In 2017, the U.S. Supreme Court and the Court of Appeals for the Federal Circuit both invoked the First Amendment in separate cases to strike down certain federal trademark registration restrictions barring "scandalous and immoral" language. Those cases raised questions about whether similar federal alcohol laws barring such language from beverage labeling likewise violate the First Amendment.

In a decision handed down on June 24, 2019, the U.S. Supreme Court revisited the government's authority to restrict immoral and scandalous speech, balancing the government's interest in barring such language under the federal Lanham Act against the protections afforded to those who speak it under the First Amendment to the U.S. Constitution. In the case of Iancu v. Brunetti,1the Court once more ruled in favor of free speech and the First Amendment.

Justice Kagan delivered the majority opinion in which five other justices joined, with accompanying concurrences and concurring/dissenting opinions authored by several other justices.2 In ruling that the Lanham Act's prohibition on registration of immoral or scandalous trademarks violates the First Amendment, the Court made the clear point that government is not entitled to exercise a "viewpoint bias" that allows the U.S. Patent and Trademark Office (USPTO) to refuse registration of trademarks communicating "immoral" or "scandalous" views about (among other things) drug use, religion, and terrorism, while approving registration of marks expressing more socially-accepted views on the same topics.


In the United States, alcohol is a regulated product at both the federal and state level. Federally, the Alcohol Administration Act3 sets forth the labeling requirements for distilled spirits, wine and malt beverages. Alcohol producers must get alcohol labels approved by the U.S. Department of the Treasury, Alcohol and Tobacco Tax and Trade Bureau (TTB). These approvals come in the form of a Certificate of Label Approval/Exemption or "COLA."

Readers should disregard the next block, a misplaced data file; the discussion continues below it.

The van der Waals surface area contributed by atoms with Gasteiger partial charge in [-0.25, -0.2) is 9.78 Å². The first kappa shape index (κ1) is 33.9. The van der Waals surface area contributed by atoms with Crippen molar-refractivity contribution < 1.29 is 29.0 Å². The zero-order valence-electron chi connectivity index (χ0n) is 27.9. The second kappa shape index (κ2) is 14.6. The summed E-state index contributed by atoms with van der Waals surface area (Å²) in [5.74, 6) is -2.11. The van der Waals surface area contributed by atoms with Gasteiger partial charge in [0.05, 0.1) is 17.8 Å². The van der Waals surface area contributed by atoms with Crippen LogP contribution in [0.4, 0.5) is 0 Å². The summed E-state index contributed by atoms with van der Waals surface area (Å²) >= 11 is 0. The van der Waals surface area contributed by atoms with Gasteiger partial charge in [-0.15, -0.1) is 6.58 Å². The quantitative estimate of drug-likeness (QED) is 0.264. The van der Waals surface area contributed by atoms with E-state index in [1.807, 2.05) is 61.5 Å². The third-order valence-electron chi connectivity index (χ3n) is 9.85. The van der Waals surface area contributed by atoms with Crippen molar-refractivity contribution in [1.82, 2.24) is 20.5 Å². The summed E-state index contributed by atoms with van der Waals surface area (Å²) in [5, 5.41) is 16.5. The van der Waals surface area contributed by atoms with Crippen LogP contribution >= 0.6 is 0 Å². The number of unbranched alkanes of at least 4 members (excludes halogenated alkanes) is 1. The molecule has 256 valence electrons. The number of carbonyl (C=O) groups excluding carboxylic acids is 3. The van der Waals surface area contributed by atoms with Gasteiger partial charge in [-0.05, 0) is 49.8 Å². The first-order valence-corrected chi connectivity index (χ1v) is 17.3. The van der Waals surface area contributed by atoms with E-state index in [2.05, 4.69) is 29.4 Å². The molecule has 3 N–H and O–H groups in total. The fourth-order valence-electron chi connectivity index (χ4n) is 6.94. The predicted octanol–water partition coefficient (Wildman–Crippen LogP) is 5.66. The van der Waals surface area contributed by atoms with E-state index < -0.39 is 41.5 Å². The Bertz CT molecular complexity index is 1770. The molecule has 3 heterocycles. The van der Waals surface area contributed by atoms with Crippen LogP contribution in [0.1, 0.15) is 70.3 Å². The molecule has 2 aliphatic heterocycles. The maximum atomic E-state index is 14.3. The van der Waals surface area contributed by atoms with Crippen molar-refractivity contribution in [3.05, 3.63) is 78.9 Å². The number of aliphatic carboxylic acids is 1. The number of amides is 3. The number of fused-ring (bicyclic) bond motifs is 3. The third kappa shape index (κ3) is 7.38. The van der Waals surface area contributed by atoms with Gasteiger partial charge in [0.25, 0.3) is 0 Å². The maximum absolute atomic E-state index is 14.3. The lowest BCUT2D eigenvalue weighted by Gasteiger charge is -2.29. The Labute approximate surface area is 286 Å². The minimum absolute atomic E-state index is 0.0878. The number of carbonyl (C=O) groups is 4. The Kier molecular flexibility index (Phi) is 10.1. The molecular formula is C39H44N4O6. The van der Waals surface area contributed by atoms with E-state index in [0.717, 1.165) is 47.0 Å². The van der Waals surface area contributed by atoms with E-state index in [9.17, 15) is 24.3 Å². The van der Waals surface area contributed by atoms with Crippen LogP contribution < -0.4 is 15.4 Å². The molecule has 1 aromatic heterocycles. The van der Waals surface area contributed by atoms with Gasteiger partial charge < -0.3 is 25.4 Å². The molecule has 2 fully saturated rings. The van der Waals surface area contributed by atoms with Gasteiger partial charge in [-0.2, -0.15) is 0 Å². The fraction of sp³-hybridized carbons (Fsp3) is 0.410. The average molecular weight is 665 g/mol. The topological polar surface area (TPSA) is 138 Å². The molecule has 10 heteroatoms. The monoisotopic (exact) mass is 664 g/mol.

The labeling requirements of the FAA Act are detailed in 27 U.S.C. 205(e) and prohibit labels that "are disparaging of a competitor's products or are false, misleading, obscene, or indecent..." 4 The associated rules are promulgated in 27 C.F.R. Parts 4, 5, and 7. These rules similarly prohibit statements on labels that are "disparaging of a competitor's products," or which are "obscene or indecent."5

Tam, Brunetti and the FAA Act

The Lanham Act6 contains provisions reasonably similar to the FAA Act regarding whether trademarks may be registered. Specifically, Section 1052(a) of the Lanham Act bars the registration of marks that comprise "immoral, deceptive, or scandalous matter" or that "disparage... or bring...into contempt, or disrepute" any "persons living or dead."7

In 2017, the U.S. Supreme Court ruled that the disparagement clause of Section 1052(a) violates the First Amendment. The case of Matal v. Tam,8 Tam concerned a refusal by the USPTO to register the mark "THE SLANTS" for a rock and roll group that used its name to express social commentary on the plight of Asians Americans in modern society.

As attorneys Michael Colitz and Elizabeth DeConti recently explained,9 the Supreme Court found the disparagement clause restricted speech in contravention of the standards previously announced in Central Hudson Gas & Elect. v. Public Serv. Comm'n of N. Y.10

Ultimately, the Supreme Court rejected the notion that the government had a legitimate interest in preventing speech that expresses offensive ideas and determined that Section 1052(a) was little more than a "happy-talk clause."11 The Court's ruling, however, was limited to the disparagement clause of Section 1052(a) and it did not address the prohibition against registering immoral or scandalous marks.